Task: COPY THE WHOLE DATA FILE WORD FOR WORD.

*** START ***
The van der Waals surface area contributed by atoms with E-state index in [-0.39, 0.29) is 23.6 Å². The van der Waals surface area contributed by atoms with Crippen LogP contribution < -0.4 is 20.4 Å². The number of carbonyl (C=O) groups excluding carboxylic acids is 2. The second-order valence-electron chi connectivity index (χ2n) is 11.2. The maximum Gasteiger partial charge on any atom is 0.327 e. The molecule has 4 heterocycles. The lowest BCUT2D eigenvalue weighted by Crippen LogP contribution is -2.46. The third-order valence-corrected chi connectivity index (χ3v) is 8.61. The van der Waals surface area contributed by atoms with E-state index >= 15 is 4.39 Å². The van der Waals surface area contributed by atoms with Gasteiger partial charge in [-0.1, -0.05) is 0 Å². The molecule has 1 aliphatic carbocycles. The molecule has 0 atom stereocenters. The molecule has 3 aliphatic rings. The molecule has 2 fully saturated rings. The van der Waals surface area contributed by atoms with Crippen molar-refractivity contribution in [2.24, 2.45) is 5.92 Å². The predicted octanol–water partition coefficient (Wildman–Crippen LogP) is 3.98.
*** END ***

The van der Waals surface area contributed by atoms with E-state index in [-0.39, 0.29) is 23.6 Å². The van der Waals surface area contributed by atoms with Crippen LogP contribution < -0.4 is 20.4 Å². The number of carbonyl (C=O) groups excluding carboxylic acids is 2. The second-order valence-electron chi connectivity index (χ2n) is 11.2. The maximum Gasteiger partial charge on any atom is 0.327 e. The molecule has 4 heterocycles. The lowest BCUT2D eigenvalue weighted by Crippen LogP contribution is -2.46. The third-order valence-corrected chi connectivity index (χ3v) is 8.61. The van der Waals surface area contributed by atoms with E-state index >= 15 is 4.39 Å². The van der Waals surface area contributed by atoms with Gasteiger partial charge in [-0.1, -0.05) is 0 Å². The molecule has 1 aliphatic carbocycles. The molecule has 0 atom stereocenters. The molecule has 3 aliphatic rings. The molecule has 2 fully saturated rings. The van der Waals surface area contributed by atoms with Crippen molar-refractivity contribution in [2.24, 2.45) is 5.92 Å². The predicted octanol–water partition coefficient (Wildman–Crippen LogP) is 3.98.